Celebrity Russell Brand – self-confessed heroin, sex, and alcohol addict, arrested twelve times – who recently described Vancouver’s drug injection facility as the “crown jewel” of Vancouver and declared, during his comedy routine at the Queen Elizabeth Theatre, that “Communism is just sharing, isn’t it?” and pointing to Che Guevara, described the huge image as “fierce, noble… what a leader should look like.” For the historically illiterate among us (sadly, about 99% of the population), this is the Che Guevara who wanted the Kennedys assassinated and New York City incinerated: “If the (nuclear) missiles had remained we would have used them against the very heart of America including New York. We must never establish peaceful coexistence. In this struggle to the death between two systems we must gain the ultimate victory. We must walk the path of liberation even if it costs millions of atomic victims.” Brand went on to attack Prime Minister Harper (a right of free speech and expression not available in in the Marxist paradises of Cuba or North Korea or China) ranting, “We wouldn’t let him be in charge of pencils!” – the relentless drive to marginalize, ostracize those considered unworthy of the narco-socialist cause.

  3. Cynical says:

    The man might not be a good politician, he might be misguided, and certainly was not a good leader. He does not deserve ridicule, IMHO. Criticism yes.
    Makes interesting reading though.

  4. Lance says:

    And yet, when he led the Liberals the discourse was somewhat different from the liberal constituency these days.

  5. Ronald O'Dowd says:


    I’ve moved on. People ‘s opinions will remain entrenched…

    Concentrating the mind on bigger fish to fry come 2015 would seem to be logical.

    • james curran says:

      Ya know. Some of us thought Iggy had “moved on”. But, no, he needed some post parting shot parting shots.

      • Ronald O'Dowd says:


        Haven’t read the book. Anyone who has served as leader has to accept both praise and criticism. That comes up front with having been in the job. Doesn’t matter who starts it. What counts is that each leader, or former leader, is as likely to
        give as good as he or she gets.

        Now, as to whether Michael should have started it, if indeed he did, I would say that I would opt in this instance for discretion as being the better part of valour.

  6. Ronald O'Dowd says:


    I would add this: it’s easy for me to run my mouth on this. Talk is cheap but in my case I haven’t put in the mileage or gained the expertise to judge how Team I was performing when it was summarily replaced by Team II. Ditto as to how Team II performed.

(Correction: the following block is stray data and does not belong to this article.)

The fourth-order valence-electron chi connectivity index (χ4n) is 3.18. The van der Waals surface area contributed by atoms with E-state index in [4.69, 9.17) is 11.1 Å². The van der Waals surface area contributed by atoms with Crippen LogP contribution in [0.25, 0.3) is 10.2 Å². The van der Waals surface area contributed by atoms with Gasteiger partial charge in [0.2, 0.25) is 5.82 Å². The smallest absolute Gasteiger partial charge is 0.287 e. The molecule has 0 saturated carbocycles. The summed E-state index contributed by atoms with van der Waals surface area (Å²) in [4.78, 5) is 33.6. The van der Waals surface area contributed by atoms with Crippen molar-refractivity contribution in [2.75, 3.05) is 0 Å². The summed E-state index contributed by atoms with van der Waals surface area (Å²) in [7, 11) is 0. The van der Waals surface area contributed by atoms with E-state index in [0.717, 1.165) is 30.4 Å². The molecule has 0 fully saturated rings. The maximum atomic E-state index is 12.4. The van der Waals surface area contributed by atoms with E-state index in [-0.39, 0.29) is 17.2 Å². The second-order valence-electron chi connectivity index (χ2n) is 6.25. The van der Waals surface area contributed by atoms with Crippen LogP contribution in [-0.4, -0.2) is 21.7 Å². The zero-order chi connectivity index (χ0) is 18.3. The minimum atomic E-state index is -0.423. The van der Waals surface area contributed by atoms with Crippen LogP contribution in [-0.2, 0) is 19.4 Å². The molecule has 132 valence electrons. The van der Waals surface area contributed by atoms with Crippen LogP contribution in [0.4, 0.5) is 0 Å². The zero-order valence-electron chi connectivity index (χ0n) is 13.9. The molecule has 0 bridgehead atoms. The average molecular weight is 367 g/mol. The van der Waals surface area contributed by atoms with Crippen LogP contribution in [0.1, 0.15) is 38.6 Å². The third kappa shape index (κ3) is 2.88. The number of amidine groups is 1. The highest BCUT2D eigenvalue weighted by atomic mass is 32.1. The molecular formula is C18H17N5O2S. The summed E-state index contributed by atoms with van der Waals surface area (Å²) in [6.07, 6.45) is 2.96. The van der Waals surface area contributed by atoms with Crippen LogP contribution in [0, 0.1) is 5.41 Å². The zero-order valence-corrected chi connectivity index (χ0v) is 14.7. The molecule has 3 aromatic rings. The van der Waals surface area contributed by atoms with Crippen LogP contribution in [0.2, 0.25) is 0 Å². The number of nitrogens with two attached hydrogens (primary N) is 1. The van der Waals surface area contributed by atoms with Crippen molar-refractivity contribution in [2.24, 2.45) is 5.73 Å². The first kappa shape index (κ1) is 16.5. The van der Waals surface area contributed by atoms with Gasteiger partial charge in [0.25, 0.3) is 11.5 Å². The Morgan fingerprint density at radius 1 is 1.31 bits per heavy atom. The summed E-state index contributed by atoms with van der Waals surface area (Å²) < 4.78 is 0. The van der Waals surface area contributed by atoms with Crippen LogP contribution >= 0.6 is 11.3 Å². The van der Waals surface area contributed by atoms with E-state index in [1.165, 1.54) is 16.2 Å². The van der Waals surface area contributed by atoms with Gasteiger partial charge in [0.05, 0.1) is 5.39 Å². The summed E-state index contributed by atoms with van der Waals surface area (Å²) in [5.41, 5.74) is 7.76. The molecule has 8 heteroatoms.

Let those who have earned the privilege write the party history. Our host is among those entitled to make that judgment call.

  7. Elizabeth says:

    I think that writing the book and going on an interview tour is just a bit vindictive. It could have waited. My thought was for chrissake get out of here and shut up – Justin Trudeau has enough to cope with without a totally inept leader coming along and giving his opinion on his chances and how he’ll deal with Harper.
    Clearly there were people at the top treated badly by Ignatieff and his executive — The “I have nothing to do with Warren Kinsella” was probably one of the most foolish things he’s ever said. Shabby treatment of anyone who has worked for the “firm” is never, ever good policy. It’s just stupid. I don’t agree with everything that Warren says or does, but he is often awfully correct, and as such deserved to be treated with more respect. You can’t do that.

    Volunteers sometimes/often? get crap treatment and nobody ever hears about it, they just quit. There is a fair bit of the dreaded “elitism” in the Liberal party, which I noticed the first time I volunteered. It seems to be every man for himself, and also there are cliques. Needs to be seen to if they want to keep volunteers. From the bottom up, have policies in place about subtle bullying, sexism, sexual harassment, how to communicate, how to delegate – because it cannot all depend on the leader, and his or her inner circle.

    I wonder how much of this behaviour was Ignatieff, and how much was Ignatieff being controlled by the LPC executive? Not excusing him, since he should know better no matter who is telling him what to do – but I’d be interested to find out what went on behind the scenes. I guess I’ll have to read the book. Maybe.